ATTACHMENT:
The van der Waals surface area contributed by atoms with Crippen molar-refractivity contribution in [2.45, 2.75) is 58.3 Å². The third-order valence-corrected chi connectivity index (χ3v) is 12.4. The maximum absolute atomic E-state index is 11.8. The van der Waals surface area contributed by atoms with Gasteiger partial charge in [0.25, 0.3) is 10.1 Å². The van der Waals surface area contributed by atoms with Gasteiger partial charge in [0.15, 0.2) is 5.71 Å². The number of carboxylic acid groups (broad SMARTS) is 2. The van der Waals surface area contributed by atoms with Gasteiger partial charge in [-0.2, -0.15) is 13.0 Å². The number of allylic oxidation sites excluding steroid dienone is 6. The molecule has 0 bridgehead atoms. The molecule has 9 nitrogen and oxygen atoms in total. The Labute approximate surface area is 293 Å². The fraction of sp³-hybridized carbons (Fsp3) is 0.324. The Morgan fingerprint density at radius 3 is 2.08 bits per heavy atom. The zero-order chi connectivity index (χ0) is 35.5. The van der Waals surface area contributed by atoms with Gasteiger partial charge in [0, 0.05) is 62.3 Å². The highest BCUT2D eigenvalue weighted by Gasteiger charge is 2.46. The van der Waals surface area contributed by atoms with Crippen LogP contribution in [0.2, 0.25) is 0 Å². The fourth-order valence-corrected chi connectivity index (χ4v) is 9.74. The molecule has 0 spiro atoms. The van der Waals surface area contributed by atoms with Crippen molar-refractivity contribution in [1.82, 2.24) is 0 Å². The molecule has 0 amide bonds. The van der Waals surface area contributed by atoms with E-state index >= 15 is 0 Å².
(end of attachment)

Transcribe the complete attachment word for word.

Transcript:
The van der Waals surface area contributed by atoms with Crippen molar-refractivity contribution in [2.45, 2.75) is 58.3 Å². The third-order valence-corrected chi connectivity index (χ3v) is 12.4. The maximum absolute atomic E-state index is 11.8. The van der Waals surface area contributed by atoms with Gasteiger partial charge in [0.25, 0.3) is 10.1 Å². The van der Waals surface area contributed by atoms with Gasteiger partial charge in [0.15, 0.2) is 5.71 Å². The number of carboxylic acid groups (broad SMARTS) is 2. The van der Waals surface area contributed by atoms with Gasteiger partial charge in [-0.2, -0.15) is 13.0 Å². The number of allylic oxidation sites excluding steroid dienone is 6. The molecule has 0 bridgehead atoms. The molecule has 9 nitrogen and oxygen atoms in total. The Labute approximate surface area is 293 Å². The fraction of sp³-hybridized carbons (Fsp3) is 0.324. The Morgan fingerprint density at radius 3 is 2.08 bits per heavy atom. The zero-order chi connectivity index (χ0) is 35.5. The van der Waals surface area contributed by atoms with Gasteiger partial charge in [0, 0.05) is 62.3 Å². The highest BCUT2D eigenvalue weighted by Gasteiger charge is 2.46. The van der Waals surface area contributed by atoms with Crippen LogP contribution in [0.2, 0.25) is 0 Å². The fourth-order valence-corrected chi connectivity index (χ4v) is 9.74. The molecule has 0 spiro atoms. The van der Waals surface area contributed by atoms with Crippen molar-refractivity contribution in [1.82, 2.24) is 0 Å². The molecule has 0 amide bonds. The van der Waals surface area contributed by atoms with E-state index >= 15 is 0 Å².